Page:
Paradoxically, that in itself places Real Madrid at the forefront of modern football. This is how the game is going (it’s telling that of the five managers to have won the Champions League at more than one club, three have done it in the last five years; there is a merry-go-round of managers among the elite). The rise of the super-clubs, the demand for icons to be marketed, militates against tactical radicalism. That was why Sacchi quit as technical director of Madrid in 2005: their football, he said, had become “reactionary”.

They bought stars and then they tried to work out how they might be able to play together. It was a policy that ultimately undermined the galacticos, and it may yet come to undermine this present side.

The sales of Xabi Alonso and Angel Di Maria in the summer may have been explicable in financial terms – neither has the looks or the flamboyant talent that will shift units – but they were baffling from a football point of view. It was Di Maria, man of the match in the Champions League final, whose shuttling allowed Ronaldo to neglect his defensive duties. Xabi Alonso may have looked weary since January, but he was exceptional for Bayern Munich in the first part of the season and Madrid, surely, would rather have had him at the back of midfield in Turin than the centre-back Sergio Ramos.

Other managers might protest, but not Ancelotti. For him, “football is the most important of the less important things in the world,” an attitude that sounds healthy enough. He wouldn’t be sitting up till 3am, as Brendan Rodgers supposedly did, with tea, toast and a tactics board trying to find a solution; partly because Ancelotti would presumably be indulging in something more exciting, and partly because he simply wouldn’t be stressed enough to be up that late. Another brilliant forward is foisted upon him by an interventionist owner? He shrugs and finds a way of accommodating him, as he did at Milan when Silvio Berlusconi insisted both Pippo Inzaghi and Andriy Shevchenko be included; not for him the passive-aggressive tantrum of Jose Mourinho when Roman Abramovich wanted Shevchenko to be played alongside Didier Drogba at Chelsea.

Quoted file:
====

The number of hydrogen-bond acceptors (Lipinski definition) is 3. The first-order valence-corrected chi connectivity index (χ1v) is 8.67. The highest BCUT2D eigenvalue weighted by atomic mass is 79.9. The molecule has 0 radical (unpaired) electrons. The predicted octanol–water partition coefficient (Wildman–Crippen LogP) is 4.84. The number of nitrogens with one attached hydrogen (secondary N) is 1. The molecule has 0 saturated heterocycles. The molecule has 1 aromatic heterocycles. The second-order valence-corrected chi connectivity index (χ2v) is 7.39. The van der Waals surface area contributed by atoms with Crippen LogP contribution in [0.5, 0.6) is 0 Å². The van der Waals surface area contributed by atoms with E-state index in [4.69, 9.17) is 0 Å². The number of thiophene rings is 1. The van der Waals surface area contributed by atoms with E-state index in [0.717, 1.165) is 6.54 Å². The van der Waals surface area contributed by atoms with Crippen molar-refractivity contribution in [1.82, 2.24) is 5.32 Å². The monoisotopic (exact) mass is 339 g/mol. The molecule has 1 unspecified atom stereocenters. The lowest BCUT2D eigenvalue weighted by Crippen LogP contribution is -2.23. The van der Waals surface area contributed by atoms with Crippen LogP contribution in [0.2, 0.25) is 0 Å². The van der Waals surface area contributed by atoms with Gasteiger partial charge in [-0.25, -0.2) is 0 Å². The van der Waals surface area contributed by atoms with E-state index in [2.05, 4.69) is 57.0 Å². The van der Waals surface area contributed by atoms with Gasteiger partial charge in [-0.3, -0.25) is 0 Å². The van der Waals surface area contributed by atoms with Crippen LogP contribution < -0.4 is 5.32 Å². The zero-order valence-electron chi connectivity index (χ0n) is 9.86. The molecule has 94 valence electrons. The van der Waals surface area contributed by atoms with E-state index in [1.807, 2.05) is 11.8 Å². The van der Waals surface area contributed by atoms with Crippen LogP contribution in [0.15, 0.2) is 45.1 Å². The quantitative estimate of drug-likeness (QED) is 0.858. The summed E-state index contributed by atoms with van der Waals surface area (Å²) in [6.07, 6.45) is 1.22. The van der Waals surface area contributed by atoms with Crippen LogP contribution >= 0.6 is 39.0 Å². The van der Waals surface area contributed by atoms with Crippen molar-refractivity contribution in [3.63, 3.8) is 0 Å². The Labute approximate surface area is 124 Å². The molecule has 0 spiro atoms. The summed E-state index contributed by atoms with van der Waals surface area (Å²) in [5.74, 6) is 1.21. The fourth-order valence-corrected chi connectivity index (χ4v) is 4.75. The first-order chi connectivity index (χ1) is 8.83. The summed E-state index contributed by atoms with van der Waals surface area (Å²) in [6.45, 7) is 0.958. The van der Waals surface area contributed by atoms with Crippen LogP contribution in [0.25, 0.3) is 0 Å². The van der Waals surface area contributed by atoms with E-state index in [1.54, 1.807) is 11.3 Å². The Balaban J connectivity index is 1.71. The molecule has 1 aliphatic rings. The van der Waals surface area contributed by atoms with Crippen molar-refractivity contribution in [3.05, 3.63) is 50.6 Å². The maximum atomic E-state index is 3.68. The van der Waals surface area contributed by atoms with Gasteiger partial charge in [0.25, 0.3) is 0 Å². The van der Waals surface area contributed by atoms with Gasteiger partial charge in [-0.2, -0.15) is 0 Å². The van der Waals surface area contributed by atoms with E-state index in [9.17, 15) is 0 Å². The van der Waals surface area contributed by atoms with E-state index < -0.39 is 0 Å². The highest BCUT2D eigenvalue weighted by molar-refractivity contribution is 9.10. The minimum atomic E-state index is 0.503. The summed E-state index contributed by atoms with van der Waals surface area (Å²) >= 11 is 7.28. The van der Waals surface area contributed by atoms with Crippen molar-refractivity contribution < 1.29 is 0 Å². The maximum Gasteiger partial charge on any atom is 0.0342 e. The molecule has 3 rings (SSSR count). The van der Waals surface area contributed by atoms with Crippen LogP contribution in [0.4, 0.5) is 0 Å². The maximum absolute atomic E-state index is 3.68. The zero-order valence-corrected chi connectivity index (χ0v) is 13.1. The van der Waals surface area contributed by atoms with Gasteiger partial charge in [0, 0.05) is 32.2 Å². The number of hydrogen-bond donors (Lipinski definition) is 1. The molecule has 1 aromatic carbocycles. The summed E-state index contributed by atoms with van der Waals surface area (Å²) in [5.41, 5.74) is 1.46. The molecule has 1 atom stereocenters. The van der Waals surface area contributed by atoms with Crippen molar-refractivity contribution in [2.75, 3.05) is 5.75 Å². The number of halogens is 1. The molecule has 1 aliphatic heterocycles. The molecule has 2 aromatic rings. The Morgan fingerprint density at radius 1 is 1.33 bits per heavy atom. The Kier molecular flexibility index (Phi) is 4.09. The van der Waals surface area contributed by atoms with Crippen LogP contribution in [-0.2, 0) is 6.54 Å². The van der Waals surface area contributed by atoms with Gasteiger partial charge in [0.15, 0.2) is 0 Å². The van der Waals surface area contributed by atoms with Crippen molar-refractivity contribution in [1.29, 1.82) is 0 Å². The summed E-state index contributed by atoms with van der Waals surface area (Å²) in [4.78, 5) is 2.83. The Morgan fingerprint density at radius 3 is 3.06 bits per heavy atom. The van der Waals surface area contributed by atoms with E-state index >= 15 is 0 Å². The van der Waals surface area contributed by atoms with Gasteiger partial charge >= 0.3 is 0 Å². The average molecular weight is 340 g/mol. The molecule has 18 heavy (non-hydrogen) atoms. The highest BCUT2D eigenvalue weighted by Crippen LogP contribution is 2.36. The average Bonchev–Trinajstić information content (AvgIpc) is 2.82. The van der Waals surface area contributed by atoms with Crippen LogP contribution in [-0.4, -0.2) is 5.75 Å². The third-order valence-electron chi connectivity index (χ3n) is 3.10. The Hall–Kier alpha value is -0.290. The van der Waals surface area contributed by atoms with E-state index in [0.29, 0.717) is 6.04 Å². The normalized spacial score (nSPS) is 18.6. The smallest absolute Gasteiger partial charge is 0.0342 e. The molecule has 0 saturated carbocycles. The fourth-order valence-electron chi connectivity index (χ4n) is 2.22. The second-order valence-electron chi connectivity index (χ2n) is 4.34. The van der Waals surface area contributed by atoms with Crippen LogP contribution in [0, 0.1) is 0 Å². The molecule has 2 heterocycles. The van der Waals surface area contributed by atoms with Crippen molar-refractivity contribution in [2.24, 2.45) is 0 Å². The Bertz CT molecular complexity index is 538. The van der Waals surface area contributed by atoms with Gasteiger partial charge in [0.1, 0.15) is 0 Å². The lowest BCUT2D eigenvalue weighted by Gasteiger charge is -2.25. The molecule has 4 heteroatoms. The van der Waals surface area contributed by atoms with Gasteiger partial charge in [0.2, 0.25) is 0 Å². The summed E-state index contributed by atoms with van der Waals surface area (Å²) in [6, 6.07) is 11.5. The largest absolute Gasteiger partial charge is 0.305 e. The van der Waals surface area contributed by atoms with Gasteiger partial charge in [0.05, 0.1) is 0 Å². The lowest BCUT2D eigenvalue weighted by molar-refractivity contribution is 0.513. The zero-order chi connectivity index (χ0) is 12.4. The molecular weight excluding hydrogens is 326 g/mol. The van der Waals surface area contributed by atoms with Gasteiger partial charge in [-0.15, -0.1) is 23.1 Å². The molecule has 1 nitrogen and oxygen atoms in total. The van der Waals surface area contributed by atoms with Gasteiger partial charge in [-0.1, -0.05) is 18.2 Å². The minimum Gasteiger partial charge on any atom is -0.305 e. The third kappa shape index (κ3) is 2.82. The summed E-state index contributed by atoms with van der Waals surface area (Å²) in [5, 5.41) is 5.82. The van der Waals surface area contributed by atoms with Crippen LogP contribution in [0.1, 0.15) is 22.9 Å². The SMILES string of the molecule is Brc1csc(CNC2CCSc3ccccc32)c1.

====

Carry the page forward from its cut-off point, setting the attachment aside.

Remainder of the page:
Ancelotti wrote his coaching dissertation at Coverciano on the 4-3-2-1 formation, but there’s been little sign in his management that he particularly favours that above other formations. He is a pragmatist. He gets by. He muddles through. He is not a visionary. The result is an affable, pliable manager who will do an owner’s bidding. The corollary to that is that lacks the zealot’s will to win league titles, lacks the drive to lift his side week after week.

That might imply that Ancelotti is a master – like Rafa Benitez – of adjusting his tactics for one-off encounters, but his league record does not bear that out. Over his career, Ancelotti has managed 71 games against other teams who have finished in the top four of his league; he has won just 26 of them. The logical conclusion is that he is a good but not a great manager who has ridden his luck at times in knockout football; if that is true then his greatest gift is diplomacy. Yet if Madrid come back to beat Juve on Wednesday, Ancelotti will, by one metric, be the greatest manager of all time.